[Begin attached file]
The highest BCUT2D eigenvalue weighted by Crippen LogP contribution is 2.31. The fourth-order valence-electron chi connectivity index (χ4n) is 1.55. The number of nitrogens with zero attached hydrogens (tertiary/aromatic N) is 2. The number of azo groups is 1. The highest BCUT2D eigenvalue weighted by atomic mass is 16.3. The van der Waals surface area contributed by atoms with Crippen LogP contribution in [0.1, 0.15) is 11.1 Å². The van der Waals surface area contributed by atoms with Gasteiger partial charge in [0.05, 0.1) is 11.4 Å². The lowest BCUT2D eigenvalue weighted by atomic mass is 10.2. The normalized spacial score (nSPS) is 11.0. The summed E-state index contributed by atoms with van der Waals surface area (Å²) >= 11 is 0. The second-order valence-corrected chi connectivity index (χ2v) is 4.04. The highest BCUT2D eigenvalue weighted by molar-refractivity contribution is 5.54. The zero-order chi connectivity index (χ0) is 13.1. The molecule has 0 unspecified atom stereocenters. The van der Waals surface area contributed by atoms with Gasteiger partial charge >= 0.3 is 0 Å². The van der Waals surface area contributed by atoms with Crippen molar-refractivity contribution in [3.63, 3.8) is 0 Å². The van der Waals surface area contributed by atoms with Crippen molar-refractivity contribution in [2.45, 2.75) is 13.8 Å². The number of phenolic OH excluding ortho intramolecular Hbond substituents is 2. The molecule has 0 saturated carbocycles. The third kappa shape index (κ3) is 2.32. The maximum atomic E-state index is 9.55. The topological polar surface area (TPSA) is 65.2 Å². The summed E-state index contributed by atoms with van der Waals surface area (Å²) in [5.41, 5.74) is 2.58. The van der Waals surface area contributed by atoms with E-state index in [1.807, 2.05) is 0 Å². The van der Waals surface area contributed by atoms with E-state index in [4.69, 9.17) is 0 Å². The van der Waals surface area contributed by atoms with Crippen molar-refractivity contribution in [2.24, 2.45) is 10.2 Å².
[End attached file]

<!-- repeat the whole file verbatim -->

The highest BCUT2D eigenvalue weighted by Crippen LogP contribution is 2.31. The fourth-order valence-electron chi connectivity index (χ4n) is 1.55. The number of nitrogens with zero attached hydrogens (tertiary/aromatic N) is 2. The number of azo groups is 1. The highest BCUT2D eigenvalue weighted by atomic mass is 16.3. The van der Waals surface area contributed by atoms with Crippen LogP contribution in [0.1, 0.15) is 11.1 Å². The van der Waals surface area contributed by atoms with Gasteiger partial charge in [0.05, 0.1) is 11.4 Å². The lowest BCUT2D eigenvalue weighted by atomic mass is 10.2. The normalized spacial score (nSPS) is 11.0. The summed E-state index contributed by atoms with van der Waals surface area (Å²) >= 11 is 0. The second-order valence-corrected chi connectivity index (χ2v) is 4.04. The highest BCUT2D eigenvalue weighted by molar-refractivity contribution is 5.54. The zero-order chi connectivity index (χ0) is 13.1. The molecule has 0 unspecified atom stereocenters. The van der Waals surface area contributed by atoms with Gasteiger partial charge >= 0.3 is 0 Å². The van der Waals surface area contributed by atoms with Crippen molar-refractivity contribution in [3.63, 3.8) is 0 Å². The van der Waals surface area contributed by atoms with Crippen molar-refractivity contribution in [2.45, 2.75) is 13.8 Å². The number of phenolic OH excluding ortho intramolecular Hbond substituents is 2. The molecule has 0 saturated carbocycles. The third kappa shape index (κ3) is 2.32. The maximum atomic E-state index is 9.55. The topological polar surface area (TPSA) is 65.2 Å². The summed E-state index contributed by atoms with van der Waals surface area (Å²) in [5.41, 5.74) is 2.58. The van der Waals surface area contributed by atoms with E-state index in [1.807, 2.05) is 0 Å². The van der Waals surface area contributed by atoms with E-state index in [4.69, 9.17) is 0 Å². The van der Waals surface area contributed by atoms with Crippen molar-refractivity contribution in [2.24, 2.45) is 10.2 Å².